Glorious victories are a must, of course, but so too are failures. Heroic failures are fine, if you like that sort of thing, but I prefer the shameful ones.
Let us have some fun and games at the Olympics
Well, here we are at last. The stadium is built, the tickets sold and the athletes beginning to muster beneath national flags, possibly even the correct ones.
But while sports fans across the world are hoping for the same thing - a successful Olympics - their definitions will vary.
For purists, "success" means lots of shattered records during a secure and well-organised event.
Me? Well, I am greedy. I want more.
My wish list for a truly "successful" London 2012 ranges far beyond the remit of mere sporting achievement. It is also deeply contradictory.
Take, for example, the toppling of a hot favourite. I do like to see a sure thing beaten, particularly a boastful one. When the heavily favoured American 4x100m relay team were pipped in 2004, it felt like payback for their obnoxious podium antics four years previously (although, of the 2000 winners, only Maurice Greene remained).
And yet, perversely, I am longing for Usain Bolt to either beat or match his lightning feats of 2008. And he is far from a shrinking violet in victory.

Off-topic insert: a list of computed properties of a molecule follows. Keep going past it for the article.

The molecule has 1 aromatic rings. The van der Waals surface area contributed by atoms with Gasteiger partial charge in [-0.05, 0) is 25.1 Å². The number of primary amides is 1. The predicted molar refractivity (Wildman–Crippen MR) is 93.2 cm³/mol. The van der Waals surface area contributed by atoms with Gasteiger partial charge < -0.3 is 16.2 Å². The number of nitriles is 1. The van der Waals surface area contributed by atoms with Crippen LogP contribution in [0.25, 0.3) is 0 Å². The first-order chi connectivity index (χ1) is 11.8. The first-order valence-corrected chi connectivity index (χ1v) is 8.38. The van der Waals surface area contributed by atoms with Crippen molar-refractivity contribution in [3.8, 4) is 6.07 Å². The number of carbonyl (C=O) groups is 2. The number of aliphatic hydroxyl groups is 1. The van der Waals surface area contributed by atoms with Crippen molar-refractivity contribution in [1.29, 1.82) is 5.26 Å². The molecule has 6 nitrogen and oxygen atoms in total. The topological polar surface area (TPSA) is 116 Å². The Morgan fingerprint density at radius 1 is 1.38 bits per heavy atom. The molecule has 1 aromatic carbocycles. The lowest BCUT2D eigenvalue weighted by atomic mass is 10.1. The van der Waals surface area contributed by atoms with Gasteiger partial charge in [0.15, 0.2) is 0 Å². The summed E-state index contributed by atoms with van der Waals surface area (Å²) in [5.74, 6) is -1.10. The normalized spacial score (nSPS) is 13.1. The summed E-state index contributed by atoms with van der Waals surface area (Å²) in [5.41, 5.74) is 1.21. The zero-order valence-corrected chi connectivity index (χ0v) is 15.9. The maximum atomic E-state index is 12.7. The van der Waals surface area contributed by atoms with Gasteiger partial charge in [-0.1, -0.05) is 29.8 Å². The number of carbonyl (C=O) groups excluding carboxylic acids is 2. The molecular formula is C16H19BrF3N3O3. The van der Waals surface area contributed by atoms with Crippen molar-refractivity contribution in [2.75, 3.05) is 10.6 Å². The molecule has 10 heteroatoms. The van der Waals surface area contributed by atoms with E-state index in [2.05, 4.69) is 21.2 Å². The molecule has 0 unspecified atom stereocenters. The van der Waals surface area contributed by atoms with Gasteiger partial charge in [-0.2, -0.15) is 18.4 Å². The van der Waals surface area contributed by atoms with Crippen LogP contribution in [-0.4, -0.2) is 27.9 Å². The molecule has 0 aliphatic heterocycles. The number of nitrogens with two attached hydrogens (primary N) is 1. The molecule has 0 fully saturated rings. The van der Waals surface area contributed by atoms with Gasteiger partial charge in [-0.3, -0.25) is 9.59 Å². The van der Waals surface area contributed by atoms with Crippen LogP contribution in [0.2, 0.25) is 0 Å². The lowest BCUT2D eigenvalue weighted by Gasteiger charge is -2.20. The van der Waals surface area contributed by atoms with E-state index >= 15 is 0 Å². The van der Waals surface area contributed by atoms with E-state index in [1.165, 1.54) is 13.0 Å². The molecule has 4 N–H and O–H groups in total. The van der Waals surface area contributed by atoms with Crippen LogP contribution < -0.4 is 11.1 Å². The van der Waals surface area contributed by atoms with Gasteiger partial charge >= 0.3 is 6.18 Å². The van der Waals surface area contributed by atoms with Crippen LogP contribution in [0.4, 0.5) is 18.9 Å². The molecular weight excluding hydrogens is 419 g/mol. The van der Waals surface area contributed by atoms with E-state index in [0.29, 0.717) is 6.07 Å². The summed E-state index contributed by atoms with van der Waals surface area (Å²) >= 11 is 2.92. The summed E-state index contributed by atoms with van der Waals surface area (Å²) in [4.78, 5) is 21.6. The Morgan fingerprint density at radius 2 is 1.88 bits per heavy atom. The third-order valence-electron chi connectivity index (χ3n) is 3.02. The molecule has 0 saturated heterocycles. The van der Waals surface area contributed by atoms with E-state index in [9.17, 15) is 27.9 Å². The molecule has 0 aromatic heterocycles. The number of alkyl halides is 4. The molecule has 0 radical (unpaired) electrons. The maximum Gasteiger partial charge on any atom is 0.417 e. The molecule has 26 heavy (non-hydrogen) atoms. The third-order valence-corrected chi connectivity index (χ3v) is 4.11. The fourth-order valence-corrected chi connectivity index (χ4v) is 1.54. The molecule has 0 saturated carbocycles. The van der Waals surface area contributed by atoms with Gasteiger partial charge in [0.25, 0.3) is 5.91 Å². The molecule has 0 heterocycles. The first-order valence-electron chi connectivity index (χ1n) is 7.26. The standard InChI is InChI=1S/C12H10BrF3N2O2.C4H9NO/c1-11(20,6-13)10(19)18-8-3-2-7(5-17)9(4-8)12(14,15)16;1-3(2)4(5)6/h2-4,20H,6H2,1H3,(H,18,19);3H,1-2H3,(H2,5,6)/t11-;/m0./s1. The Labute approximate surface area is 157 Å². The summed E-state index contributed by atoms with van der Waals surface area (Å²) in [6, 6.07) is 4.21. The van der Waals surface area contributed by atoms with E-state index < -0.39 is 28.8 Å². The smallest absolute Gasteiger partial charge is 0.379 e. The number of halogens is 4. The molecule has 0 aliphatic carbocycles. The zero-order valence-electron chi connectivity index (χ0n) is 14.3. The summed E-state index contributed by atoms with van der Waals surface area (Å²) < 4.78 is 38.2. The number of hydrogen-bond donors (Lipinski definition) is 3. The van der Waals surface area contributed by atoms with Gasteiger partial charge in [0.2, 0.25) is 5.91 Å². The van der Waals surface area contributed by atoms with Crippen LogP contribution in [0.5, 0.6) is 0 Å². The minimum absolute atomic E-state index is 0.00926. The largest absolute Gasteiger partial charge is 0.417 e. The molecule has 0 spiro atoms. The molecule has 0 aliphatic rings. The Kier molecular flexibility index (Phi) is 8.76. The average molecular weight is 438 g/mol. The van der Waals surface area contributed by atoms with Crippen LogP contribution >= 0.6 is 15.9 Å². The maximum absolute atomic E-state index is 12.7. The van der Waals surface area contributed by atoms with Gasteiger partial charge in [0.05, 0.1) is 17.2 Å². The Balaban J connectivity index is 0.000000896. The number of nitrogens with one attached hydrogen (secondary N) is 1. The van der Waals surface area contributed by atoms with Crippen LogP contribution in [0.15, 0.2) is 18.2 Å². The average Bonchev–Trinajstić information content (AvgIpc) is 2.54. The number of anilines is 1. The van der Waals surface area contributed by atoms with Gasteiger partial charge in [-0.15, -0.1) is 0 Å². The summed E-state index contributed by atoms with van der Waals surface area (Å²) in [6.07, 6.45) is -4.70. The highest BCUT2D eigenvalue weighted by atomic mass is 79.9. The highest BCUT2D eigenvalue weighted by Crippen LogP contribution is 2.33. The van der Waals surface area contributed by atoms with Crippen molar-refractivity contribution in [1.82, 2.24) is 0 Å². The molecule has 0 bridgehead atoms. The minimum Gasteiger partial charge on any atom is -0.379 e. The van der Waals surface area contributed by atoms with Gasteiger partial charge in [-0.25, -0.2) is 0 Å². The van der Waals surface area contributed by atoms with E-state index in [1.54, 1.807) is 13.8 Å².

Acts of tear-jerking sportsmanship are also a must.
I am an absolute sucker for acts of mutual respect between rival athletes, particularly when there is a political significance.
Few of us are old enough to recall the unlikely friendship between the Aryan poster boy Luz Long and the black American Jesse Owens in the 1936 Games, for example, but I do recall the lump in my throat when Derartu Tulu and Elena Meyer shared a lap of honour in 1992, heralding the start of a new chapter for black and white Africans.
On the other hand, who among us can honestly say we do not enjoy a bit of niggle?
From clashes of rivals (the Zola Budd-Mary Decker tumble is my clearest memory of the 1984 Games) to friction between teammates (Seb Coe versus Steve Ovett; Darren Campbell versus drug cheat Dwain Chambers) or with the media (Coe's reaction on winning the 1,500m in 1984 was to race up to assembled reporters and snarl "Who says I'm finished?").
Glorious victories are a must, of course, but so too are failures. Heroic failures are fine, if you like that sort of thing, but I prefer the shameful ones. Give me a Kostas Kenteris over an Eric the Eel, any day.
Finally, and most importantly, my "successful" Games will also contain those unscripted - and unscriptable - moments impossible to predict: Paula Radcliffe's tearful marathon collapse in 2004, Tommie Smith and John Carlos's black power salute, the South Korean boxer Byun Jung-il's refusal to leave the ring in 1988, the Cuban taekwondo fighter who kicked a judge in the face in 2008.
It is simple really. All I am asking for is heroes and villainy, assorted chicanery, humble pie, a teary eye, pride before falls, catcalls, bottlers and battlers, bickerers and sticklers, mopers, slopers, rope-a-dopers - but not dopers - and those who lose focus.
Oh yes, and good weather would be nice. How hard can it be? Let the Games begin!
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